The Mountaineers' strength at guard was tested when top backcourt reserve Diego McCoy, who scored 30 points in last year's 89-87 loss to Tulsa in the NIT semifinals, was arrested for shoplifting in a downtown Morgantown bookstore after the fifth game of the season. Catlett revoked McCoy's scholarship, and he has transferred to Lincoln (Tenn.) Memorial University. "It tore us apart when Diego left because we were all like a family," says Todd. "But this is a strong family, and we stayed together." Starting guards Jones and Tony Washam are both getting better than three assists a game, and they are averaging 15.0 and 10.9 points, respectively. Quentin Freeman is scoring 7.5 points a game coming off the bench. Against Rutgers, Freeman was the Mountaineers' leading scorer with 19 points.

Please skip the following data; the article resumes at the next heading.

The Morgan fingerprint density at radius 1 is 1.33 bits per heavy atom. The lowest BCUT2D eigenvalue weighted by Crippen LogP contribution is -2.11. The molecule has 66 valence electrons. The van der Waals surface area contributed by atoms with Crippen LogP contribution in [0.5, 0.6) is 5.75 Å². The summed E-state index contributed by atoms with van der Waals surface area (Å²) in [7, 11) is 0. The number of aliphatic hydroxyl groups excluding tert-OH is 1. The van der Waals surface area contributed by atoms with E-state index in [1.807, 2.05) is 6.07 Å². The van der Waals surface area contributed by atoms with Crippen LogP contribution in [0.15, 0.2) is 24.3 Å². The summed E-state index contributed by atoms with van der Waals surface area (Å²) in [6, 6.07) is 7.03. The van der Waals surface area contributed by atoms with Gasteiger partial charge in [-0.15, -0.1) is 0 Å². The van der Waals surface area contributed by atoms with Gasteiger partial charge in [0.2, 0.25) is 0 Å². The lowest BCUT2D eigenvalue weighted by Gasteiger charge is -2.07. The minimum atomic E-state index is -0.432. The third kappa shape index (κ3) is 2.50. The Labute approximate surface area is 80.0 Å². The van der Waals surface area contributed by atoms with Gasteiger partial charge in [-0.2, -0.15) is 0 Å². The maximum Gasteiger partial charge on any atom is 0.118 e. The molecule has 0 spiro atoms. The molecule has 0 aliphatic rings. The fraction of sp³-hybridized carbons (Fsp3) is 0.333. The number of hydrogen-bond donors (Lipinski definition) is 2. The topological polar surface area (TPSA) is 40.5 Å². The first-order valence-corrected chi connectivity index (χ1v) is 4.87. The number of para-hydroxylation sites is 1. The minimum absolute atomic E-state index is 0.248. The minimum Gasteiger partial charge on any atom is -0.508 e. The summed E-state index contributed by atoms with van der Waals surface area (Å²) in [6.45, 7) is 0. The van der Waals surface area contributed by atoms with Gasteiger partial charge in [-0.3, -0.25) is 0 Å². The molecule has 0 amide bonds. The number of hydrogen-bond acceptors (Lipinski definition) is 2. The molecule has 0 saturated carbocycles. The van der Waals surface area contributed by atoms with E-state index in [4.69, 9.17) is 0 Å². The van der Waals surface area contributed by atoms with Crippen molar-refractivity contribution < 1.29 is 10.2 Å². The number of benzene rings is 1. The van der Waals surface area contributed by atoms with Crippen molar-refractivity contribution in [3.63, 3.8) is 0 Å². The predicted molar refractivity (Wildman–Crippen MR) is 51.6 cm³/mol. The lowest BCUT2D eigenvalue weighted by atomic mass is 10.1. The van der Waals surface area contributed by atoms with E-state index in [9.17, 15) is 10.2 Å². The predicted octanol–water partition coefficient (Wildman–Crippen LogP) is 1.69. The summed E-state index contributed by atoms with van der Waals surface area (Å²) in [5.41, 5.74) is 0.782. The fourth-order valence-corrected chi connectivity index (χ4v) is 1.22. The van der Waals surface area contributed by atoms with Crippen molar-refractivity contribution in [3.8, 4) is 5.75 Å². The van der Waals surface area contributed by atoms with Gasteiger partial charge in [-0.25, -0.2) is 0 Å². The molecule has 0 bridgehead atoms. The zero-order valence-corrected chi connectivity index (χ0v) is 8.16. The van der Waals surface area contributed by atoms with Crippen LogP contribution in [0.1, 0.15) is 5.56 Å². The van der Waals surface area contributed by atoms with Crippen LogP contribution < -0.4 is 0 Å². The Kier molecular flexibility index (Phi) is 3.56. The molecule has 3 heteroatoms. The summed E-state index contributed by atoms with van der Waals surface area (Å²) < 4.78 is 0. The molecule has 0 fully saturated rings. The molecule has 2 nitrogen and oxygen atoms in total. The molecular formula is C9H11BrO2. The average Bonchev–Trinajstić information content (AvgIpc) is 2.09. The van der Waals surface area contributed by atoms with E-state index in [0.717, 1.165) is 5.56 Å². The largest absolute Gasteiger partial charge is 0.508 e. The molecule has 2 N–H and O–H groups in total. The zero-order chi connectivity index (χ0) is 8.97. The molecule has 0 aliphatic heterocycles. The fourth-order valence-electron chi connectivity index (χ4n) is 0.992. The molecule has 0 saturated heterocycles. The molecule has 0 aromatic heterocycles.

Jones's performance this season was anticipated. He was all-conference last year and made the NIT all-tournament team. But Washam, a junior transfer from South Florida who got a team-high 18 points against George Washington, has been a surprise. Catlett gave him a scholarship without ever having seen him play, taking the word of Cliff Ellis, the South Alabama coach, who called Washam the best guard in the Sun Belt Conference. Together, he, Jones and Freeman make up what George Washington Coach Gerry Gimelstob says is probably the best combination of guards in the East.
The quickness of Washam, Jones and Freeman figures in both the Mountaineers' zone trap defense and, of course, in their fast break, the club's chief strengths. "At times this team runs the break as well as any team in the country," says Catlett. He's probably correct. That's why there are groans and boos in the Coliseum when Catlett puts the Mountaineers in their "No. 5" offense, a passing game, which he often does to change the rhythm or to pull the opposition out of a zone. Jones would make a sour face when No. 5 was called, until Catlett told him to knock it off.